A member of the Ute Indian Tribe is holding traditional sweats
in Glenwood Springs in an effort to keep his culture alive. Each
month, Kenny Frost takes a small group into the depths of a cave
warmed by natural hot springs. The cave is where his ancestors came
to heal. And, he hopes his sweats bring back to life a culture that's
losing its traditions quickly. Aspen Public Radio's Marci Krivonen
Frost is in swim trunks and surrounded by about 20 others who are
equally minimally dressed. He's tucked into the corner of a dimly
lit, stone cave, and with his drum, he leads the group in prayer
Frost is a spiritual leader for the Ute Indian Tribe. Every
month he travels from Durango to perform this ceremony. It's held
in a set of underground adjoining rock chambers, where temperatures
can reach 112 degrees. Hot springs provide the heat and the business
upstairs, Yampah Spa, maintains the caves.
Frost compares the caves to a traditional sweat lodge.
"But, when we go into a sweat lodge, which is covered with hides
and wood material, we say that we're inside the womb of mother earth,
here in the cave, we're inside mother earth," he says.
Before the 2-hour ceremony starts, Frost prepares the participants
by going over the details.
"In a sweat, there are four rounds. The first round, you're
Right, you guys have been drinking lots of water, right?,"
he says as he looks around the crowd.
He warns newcomers that it gets uncomfortable.
"What our elders used to say long ago, and they're gone now
today, is tough it out, if it gets hard, stay in there, don't take
the easy route and and walk out."
The sweats are essentially prayer times, where Frost believes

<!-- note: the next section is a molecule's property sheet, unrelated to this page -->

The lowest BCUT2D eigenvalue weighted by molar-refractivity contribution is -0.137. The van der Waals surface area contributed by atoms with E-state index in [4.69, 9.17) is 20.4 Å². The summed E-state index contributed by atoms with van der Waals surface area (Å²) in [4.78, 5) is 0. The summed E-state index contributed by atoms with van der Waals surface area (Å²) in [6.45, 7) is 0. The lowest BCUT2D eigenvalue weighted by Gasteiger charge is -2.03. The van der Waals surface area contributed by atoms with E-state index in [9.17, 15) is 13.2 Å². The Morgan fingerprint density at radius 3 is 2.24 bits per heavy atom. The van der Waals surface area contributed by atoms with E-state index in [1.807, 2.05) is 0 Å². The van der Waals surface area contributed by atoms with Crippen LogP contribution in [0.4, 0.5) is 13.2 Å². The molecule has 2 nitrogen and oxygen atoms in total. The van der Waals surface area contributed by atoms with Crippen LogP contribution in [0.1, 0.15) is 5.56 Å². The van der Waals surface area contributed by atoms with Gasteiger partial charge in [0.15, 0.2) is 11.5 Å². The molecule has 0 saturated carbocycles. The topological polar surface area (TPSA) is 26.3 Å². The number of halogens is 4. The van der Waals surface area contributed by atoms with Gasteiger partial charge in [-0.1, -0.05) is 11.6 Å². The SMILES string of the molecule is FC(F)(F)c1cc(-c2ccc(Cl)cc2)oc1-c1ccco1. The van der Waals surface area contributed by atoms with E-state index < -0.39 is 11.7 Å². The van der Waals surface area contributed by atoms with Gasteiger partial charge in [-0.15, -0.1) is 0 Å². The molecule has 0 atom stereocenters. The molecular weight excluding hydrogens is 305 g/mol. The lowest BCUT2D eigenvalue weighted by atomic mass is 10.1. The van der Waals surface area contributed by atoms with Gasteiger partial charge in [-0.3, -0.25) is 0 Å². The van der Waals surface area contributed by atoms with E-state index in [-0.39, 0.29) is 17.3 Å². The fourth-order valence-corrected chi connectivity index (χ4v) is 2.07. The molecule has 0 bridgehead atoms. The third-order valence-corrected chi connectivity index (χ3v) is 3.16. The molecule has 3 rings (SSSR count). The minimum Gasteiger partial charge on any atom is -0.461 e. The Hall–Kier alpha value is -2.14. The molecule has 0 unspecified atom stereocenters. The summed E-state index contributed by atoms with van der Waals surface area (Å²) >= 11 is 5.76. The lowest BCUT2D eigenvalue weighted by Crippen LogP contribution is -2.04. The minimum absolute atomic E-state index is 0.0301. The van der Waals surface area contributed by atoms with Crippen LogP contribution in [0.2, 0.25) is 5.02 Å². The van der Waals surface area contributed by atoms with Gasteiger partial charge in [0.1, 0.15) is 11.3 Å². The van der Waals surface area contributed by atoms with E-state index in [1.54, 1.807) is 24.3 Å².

ancient spirits are drawn into the caves to help people heal. Becky
McBain is here after several visits to the doctor.
"I have had five back surgeries and have had to learn to walk
again, so I came for the healing aspect of it," she says.
Before the group heads to the caves, Frost removes an eagle
feather from a leather case and picks up a bound bunch of sage.
"What I'm going to do is, we've got some sage, and we're going
to fan you off and get the negativity off you and that'll be the
The practice is called smudging. Frost finishes and the group
is ready. He leads them downstairs and the sweat gets underway.
Frost says part of the reason he holds these ceremonies is to
help keep the Ute culture alive in the Roaring Fork Valley. For
800 years, this area was home for the Utes. Near the bottom of the
ski gondola in Aspen was likely a Ute summer camp. And, the caves
and hot springs in Glenwood Springs were sacred. Frost says his
great, great grandfather held sweats in the caves.
"This was the heart of Ute country because of the sacred sites
that are here, our Ute ancestors came here to perform ceremonies,"
In late 19th century, the government forced the Utes from Western
Colorado to reservations in Utah and Southwest Colorado. In the
1990's, Colorado's three Ute tribes gathered in Glenwood Springs
for the first time in over a century. Frost took them to the caves.
"For a lot of the Ute people, they didn't realize this was here
and this was something our ancestors have utilized for thousands
of years and it was a reconnection with the sacred site and the
caves," he says.
The caves are now cared for by staff at Yampah Spa. Owner Patsy
Steele says she opens up the caves for sweats because she feels
it's her way of giving back.
"I feel that from the very depths of my heart. No one left willingly,
even though you and I weren't around and we had nothing to do with
it, but we're here now," she says.
According to Ute tribal member Kenny Frost, the caves are one
of many sacred sites in the Roaring Fork Valley